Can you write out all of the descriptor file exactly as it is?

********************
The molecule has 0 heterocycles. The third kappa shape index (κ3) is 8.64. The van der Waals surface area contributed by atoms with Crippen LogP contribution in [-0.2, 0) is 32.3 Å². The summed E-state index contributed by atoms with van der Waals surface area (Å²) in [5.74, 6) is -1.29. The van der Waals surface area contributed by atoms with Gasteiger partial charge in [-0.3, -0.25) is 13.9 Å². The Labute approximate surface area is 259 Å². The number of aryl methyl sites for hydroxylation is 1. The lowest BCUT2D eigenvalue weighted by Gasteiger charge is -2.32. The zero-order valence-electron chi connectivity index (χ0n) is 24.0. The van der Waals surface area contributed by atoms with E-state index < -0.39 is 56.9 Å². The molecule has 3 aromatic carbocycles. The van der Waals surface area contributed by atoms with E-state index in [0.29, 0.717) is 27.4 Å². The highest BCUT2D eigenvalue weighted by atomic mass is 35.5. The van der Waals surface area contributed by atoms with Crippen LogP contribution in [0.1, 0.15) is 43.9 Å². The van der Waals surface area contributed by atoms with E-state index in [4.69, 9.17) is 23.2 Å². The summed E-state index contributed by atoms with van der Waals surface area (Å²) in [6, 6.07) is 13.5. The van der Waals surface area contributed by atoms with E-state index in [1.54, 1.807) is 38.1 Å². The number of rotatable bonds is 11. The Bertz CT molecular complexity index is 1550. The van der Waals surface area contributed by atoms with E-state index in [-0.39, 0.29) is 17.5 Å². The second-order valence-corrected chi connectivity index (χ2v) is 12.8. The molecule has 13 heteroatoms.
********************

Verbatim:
The molecule has 0 heterocycles. The third kappa shape index (κ3) is 8.64. The van der Waals surface area contributed by atoms with Crippen LogP contribution in [-0.2, 0) is 32.3 Å². The summed E-state index contributed by atoms with van der Waals surface area (Å²) in [5.74, 6) is -1.29. The van der Waals surface area contributed by atoms with Gasteiger partial charge in [-0.3, -0.25) is 13.9 Å². The Labute approximate surface area is 259 Å². The number of aryl methyl sites for hydroxylation is 1. The lowest BCUT2D eigenvalue weighted by Gasteiger charge is -2.32. The zero-order valence-electron chi connectivity index (χ0n) is 24.0. The van der Waals surface area contributed by atoms with E-state index < -0.39 is 56.9 Å². The molecule has 3 aromatic carbocycles. The van der Waals surface area contributed by atoms with E-state index in [0.29, 0.717) is 27.4 Å². The highest BCUT2D eigenvalue weighted by atomic mass is 35.5. The van der Waals surface area contributed by atoms with Crippen LogP contribution in [0.1, 0.15) is 43.9 Å². The van der Waals surface area contributed by atoms with E-state index in [4.69, 9.17) is 23.2 Å². The summed E-state index contributed by atoms with van der Waals surface area (Å²) in [6, 6.07) is 13.5. The van der Waals surface area contributed by atoms with E-state index in [1.54, 1.807) is 38.1 Å². The number of rotatable bonds is 11. The Bertz CT molecular complexity index is 1550. The van der Waals surface area contributed by atoms with E-state index in [-0.39, 0.29) is 17.5 Å². The second-order valence-corrected chi connectivity index (χ2v) is 12.8. The molecule has 13 heteroatoms.